by Eitan Press

OneFamily, Israel’s only national organization dedicated solely to rehabilitation of terror victims and their families, recently hosted a gala opening event for a new art exhibit at Tel Aviv’s Old Railway Station called “Longing for a Hug” (Hebrew: Ga’aguah Le’chibuk), which focuses on the trauma and healing of bereaved Israeli children.

The first of its kind in Israel, the exhibit includes 40 original works of art created by well-known Israeli artists to memorialize the stories of children who lost parents, brothers or sisters as a consequence of war, military operations or terror attacks.  The exhibit is based upon a book by the same name, a project initiated and supported by OneFamily to honor the memories of bereaved children and aid their healing processes.  The book includes 150 stories of loss and longing as told by the children themselves.

“We published the book after two years of diligent work. The children who chose to share their personal stories in the book mentioned repeatedly how important it was to them that others understand their constant pain, their daily struggles,” said Chantal Belzberg, the founder and volunteer CEO of OneFamily.

“It is a tremendous opportunity for the Israeli public to be a part of such a unique project, to finally be able to grasp the pain of the bereaved and to heap love and warmth upon these brave children.”

During the opening event, families of the bereaved, including many of the young writers, gathered to celebrate the lives of those lost. Each writer was personally recognized and received a copy of the book, which was released for the first time at the event.

Attendee Alon S., visiting from France, noted that the art exhibit personalized the sense of loss and created empathy in a way that reading about victims of terror in newspapers did not. He commented, “This experience today, its different, I share the pain.”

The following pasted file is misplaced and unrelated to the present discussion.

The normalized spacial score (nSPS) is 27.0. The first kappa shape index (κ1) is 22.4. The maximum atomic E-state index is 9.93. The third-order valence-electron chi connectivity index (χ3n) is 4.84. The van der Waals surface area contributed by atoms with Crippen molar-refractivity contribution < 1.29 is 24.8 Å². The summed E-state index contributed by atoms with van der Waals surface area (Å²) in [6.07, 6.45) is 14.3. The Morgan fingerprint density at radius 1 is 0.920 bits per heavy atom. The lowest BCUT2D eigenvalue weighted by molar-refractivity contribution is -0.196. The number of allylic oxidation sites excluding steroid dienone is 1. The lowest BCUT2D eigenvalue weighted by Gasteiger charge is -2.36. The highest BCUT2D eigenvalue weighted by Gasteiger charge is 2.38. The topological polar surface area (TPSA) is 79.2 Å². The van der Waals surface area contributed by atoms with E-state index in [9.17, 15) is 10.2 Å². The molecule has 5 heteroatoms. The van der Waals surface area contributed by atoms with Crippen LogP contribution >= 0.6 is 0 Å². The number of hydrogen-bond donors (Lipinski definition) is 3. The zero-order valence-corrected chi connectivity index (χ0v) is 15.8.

Omar Keat, who lost his 21 year old son to a roadside bomb, performed at the event with a choir organized by OneFamily, composed of fathers who all lost sons or daughters to terror. “Every father…it’s not easy…our sons can’t sing anymore, we have to keep singing,” said Keat.

Speaking at the event, Israeli Defense Minister Danny Danon cited the solidarity OneFamily creates as an example of what gives Israel strength. Danon commented, “Most importantly we have the ability to be together…the Jewish people know when to come together.” Danon offered confident words the crowd recommending that instead of worrying about the current situation in Syria, the Israeli public should concentrate on the upcoming Jewish new year and whether “there is enough food for Rosh Hashana for the guests.”

Artists participating in the “Longing for a Hug” exhibit – David D’or, Nancy Brandes, JoJo, Elan Siman Tov, and many more – chose stories from the book and depicted the feelings of nostalgia, emptiness, and longing therein through several disciplines, including painting, sculpture, and photography.

Following the event, the exhibit, which was curated voluntarily by multidisciplinary artist Reli Wasser, will be on display at Tel Aviv’s Old Railway Station from August 30 – September 29, 2013.
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For more than 10 years, OneFamily (www.onefamilytogether.org) has cared for the victims of terrorism and their families from the moment of impact until the need for assistance ceases, with services ranging from counseling to support groups to summer camps for kids. Through a unique and personalized combination of legal, financial and emotional assistance, OneFamily helps thousands of traumatized, wounded and bereaved individuals each year.